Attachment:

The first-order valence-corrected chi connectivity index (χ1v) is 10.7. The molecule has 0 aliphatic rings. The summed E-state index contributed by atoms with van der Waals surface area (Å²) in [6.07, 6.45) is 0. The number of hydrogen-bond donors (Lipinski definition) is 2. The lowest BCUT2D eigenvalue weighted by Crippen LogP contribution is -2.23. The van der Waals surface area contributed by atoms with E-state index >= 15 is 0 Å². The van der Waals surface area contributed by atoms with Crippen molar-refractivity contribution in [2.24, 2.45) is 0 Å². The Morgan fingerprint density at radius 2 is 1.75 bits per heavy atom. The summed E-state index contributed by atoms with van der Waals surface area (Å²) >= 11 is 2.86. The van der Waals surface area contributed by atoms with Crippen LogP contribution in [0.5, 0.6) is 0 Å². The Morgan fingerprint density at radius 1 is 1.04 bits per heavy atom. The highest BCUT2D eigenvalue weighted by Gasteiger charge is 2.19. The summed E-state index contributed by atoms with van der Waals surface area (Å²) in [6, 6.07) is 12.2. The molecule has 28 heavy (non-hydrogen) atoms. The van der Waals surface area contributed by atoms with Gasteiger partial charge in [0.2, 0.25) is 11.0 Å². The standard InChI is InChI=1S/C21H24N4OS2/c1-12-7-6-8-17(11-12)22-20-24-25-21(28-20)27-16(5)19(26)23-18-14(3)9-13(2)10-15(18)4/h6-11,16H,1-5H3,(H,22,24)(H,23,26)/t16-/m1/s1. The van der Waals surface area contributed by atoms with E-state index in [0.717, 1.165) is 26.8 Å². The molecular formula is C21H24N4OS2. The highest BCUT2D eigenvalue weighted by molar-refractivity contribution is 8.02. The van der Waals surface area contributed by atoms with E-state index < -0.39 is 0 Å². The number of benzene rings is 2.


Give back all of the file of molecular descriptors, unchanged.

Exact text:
The first-order valence-corrected chi connectivity index (χ1v) is 10.7. The molecule has 0 aliphatic rings. The summed E-state index contributed by atoms with van der Waals surface area (Å²) in [6.07, 6.45) is 0. The number of hydrogen-bond donors (Lipinski definition) is 2. The lowest BCUT2D eigenvalue weighted by Crippen LogP contribution is -2.23. The van der Waals surface area contributed by atoms with E-state index >= 15 is 0 Å². The van der Waals surface area contributed by atoms with Crippen molar-refractivity contribution in [2.24, 2.45) is 0 Å². The Morgan fingerprint density at radius 2 is 1.75 bits per heavy atom. The summed E-state index contributed by atoms with van der Waals surface area (Å²) >= 11 is 2.86. The van der Waals surface area contributed by atoms with Crippen LogP contribution in [0.5, 0.6) is 0 Å². The Morgan fingerprint density at radius 1 is 1.04 bits per heavy atom. The highest BCUT2D eigenvalue weighted by Gasteiger charge is 2.19. The summed E-state index contributed by atoms with van der Waals surface area (Å²) in [6, 6.07) is 12.2. The molecule has 28 heavy (non-hydrogen) atoms. The van der Waals surface area contributed by atoms with Gasteiger partial charge in [0.2, 0.25) is 11.0 Å². The standard InChI is InChI=1S/C21H24N4OS2/c1-12-7-6-8-17(11-12)22-20-24-25-21(28-20)27-16(5)19(26)23-18-14(3)9-13(2)10-15(18)4/h6-11,16H,1-5H3,(H,22,24)(H,23,26)/t16-/m1/s1. The van der Waals surface area contributed by atoms with E-state index in [0.717, 1.165) is 26.8 Å². The molecular formula is C21H24N4OS2. The highest BCUT2D eigenvalue weighted by molar-refractivity contribution is 8.02. The van der Waals surface area contributed by atoms with E-state index < -0.39 is 0 Å². The number of benzene rings is 2.